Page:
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The Effect of Equity Barriers on Foreign Investment in Developing Countries

  • Stijn Claessens
  • Moon-Whoan Rhee

This paper investigates stock performance in emerging markets in relation to their accessibility by foreign investors (as measured by the investability index of the IFC). Using the Stehle (1977) model, we reject for most markets integration and fail to reject for all segmentation. We find that there is a positive relationship between a stock's P/E-ratio and its investability index for most emerging markets, suggesting that barriers to access by foreigners have a negative impact. For four markets, this result is robust to the inclusion of the world beta and the degree of international spanning of the domestic market. A significant negative relationship between the investability index and stock return is only found for Jordan. This is likely because the effects of changes in the degree of access over time confound the cross-sectional relationship between return and investability indexes.

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File URL: http://www.nber.org/papers/w4579.pdf
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Paper provided by National Bureau of Economic Research, Inc in its series NBER Working Papers with number 4579.

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Date of creation: Dec 1993
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Publication status: published as The Internationalization of Equity Markets, Jeffrey A. Frankel, ed., pp. 231-271, (Chicago: University of Chicago Press: 1994).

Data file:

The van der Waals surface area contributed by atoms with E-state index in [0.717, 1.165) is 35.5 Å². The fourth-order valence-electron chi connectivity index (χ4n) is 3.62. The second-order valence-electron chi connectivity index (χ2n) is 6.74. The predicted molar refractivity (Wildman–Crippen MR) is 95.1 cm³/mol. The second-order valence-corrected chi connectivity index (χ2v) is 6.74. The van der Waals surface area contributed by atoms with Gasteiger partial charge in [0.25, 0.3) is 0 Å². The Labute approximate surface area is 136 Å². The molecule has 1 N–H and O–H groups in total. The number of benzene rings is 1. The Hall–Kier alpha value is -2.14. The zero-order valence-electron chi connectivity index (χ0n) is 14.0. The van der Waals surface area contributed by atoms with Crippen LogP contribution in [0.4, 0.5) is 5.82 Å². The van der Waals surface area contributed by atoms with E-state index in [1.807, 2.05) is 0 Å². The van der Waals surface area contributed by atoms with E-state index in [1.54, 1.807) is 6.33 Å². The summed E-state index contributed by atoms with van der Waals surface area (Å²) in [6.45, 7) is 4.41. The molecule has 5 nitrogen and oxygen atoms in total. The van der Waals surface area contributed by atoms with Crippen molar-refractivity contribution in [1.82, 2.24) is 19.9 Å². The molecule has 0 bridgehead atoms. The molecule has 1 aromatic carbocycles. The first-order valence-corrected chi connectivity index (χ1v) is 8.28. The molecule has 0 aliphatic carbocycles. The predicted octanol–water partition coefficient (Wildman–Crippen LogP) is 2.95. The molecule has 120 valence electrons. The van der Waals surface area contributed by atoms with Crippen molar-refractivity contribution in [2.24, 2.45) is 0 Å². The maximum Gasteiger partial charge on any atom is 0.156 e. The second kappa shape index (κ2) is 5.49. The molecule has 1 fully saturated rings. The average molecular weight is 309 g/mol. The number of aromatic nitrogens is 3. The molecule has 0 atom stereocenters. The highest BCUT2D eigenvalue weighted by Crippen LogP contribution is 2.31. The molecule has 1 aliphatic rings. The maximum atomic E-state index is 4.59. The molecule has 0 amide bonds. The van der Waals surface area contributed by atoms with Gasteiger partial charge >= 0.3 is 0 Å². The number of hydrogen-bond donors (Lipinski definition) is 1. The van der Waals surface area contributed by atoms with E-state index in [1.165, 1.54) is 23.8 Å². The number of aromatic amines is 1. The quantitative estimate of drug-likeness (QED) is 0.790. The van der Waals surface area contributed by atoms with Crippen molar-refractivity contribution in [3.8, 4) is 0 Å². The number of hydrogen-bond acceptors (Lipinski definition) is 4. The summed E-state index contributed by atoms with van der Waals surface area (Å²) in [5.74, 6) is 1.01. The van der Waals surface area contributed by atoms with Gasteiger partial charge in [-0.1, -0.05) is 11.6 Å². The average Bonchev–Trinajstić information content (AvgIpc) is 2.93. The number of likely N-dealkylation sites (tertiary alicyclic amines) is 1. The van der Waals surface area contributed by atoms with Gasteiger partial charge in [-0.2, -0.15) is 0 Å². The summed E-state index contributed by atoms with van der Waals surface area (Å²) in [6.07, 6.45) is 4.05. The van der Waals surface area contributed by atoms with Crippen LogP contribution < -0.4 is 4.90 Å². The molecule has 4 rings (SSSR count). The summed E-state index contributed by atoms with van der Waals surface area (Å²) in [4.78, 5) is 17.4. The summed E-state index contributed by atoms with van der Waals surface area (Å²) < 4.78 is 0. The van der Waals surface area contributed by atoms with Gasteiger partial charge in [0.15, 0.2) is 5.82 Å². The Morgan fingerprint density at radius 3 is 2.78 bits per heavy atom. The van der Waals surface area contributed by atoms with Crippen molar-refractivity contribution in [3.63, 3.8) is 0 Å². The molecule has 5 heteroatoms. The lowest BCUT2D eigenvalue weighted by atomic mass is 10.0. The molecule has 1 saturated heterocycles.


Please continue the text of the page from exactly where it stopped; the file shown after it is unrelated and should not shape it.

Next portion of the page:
Handle: RePEc:nbr:nberwo:4579
Note: IFM
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  1. Alexander, Gordon J. & Eun, Cheol S. & Janakiramanan, S., 1988. "International Listings and Stock Returns: Some Empirical Evidence," Journal of Financial and Quantitative Analysis, Cambridge University Press, vol. 23(02), pages 135-151, June.
  2. Claessens, S. & Gooptu, S., 1993. "Portfolio Investment in Developing Countries," World Bank - Discussion Papers 228, World Bank.
  3. Gibbons, Michael R & Ross, Stephen A & Shanken, Jay, 1989. "A Test of the Efficiency of a Given Portfolio," Econometrica, Econometric Society, vol. 57(5), pages 1121-52, September.
  4. Jorion, Philippe & Schwartz, Eduardo, 1986. " Integration vs. Segmentation in the Canadian Stock Market," Journal of Finance, American Finance Association, vol. 41(3), pages 603-14, July.
  5. Bekaert, Geert, 1995. "Market Integration and Investment Barriers in Emerging Equity Markets," World Bank Economic Review, World Bank Group, vol. 9(1), pages 75-107, January.
  6. Donald J. Mathieson & Liliana Rojas-Suárez, 1992. "Liberalization of the Capital Account; Experiences and Issues," IMF Working Papers 92/46, International Monetary Fund.
  7. Gibbons, Michael R., 1982. "Multivariate tests of financial models : A new approach," Journal of Financial Economics, Elsevier, vol. 10(1), pages 3-27, March.
  8. Stehle, Richard E, 1977. "An Empirical Test of the Alternative Hypotheses of National and International Pricing of Risky Assets," Journal of Finance, American Finance Association, vol. 32(2), pages 493-502, May.
  9. Fama, Eugene F & MacBeth, James D, 1973. "Risk, Return, and Equilibrium: Empirical Tests," Journal of Political Economy, University of Chicago Press, vol. 81(3), pages 607-36, May-June.
  10. Mankiw, N Gregory & Shapiro, Matthew D, 1986. "Risk and Return: Consumption Beta versus Market Beta," The Review of Economics and Statistics, MIT Press, vol. 68(3), pages 452-59, August.
  11. Black, Fischer, 1974. "International capital market equilibrium with investment barriers," Journal of Financial Economics, Elsevier, vol. 1(4), pages 337-352, December.
  12. Claessens, Stijn & Dasgupta, Susmita & Glen, Jack, 1995. "Return Behavior in Emerging Stock Markets," World Bank Economic Review, World Bank Group, vol. 9(1), pages 131-51, January.
  13. Errunza, Vihang & Losq, Etienne & Padmanabhan, Prasad, 1992. "Tests of integration, mild segmentation and segmentation hypotheses," Journal of Banking & Finance, Elsevier, vol. 16(5), pages 949-972, September.
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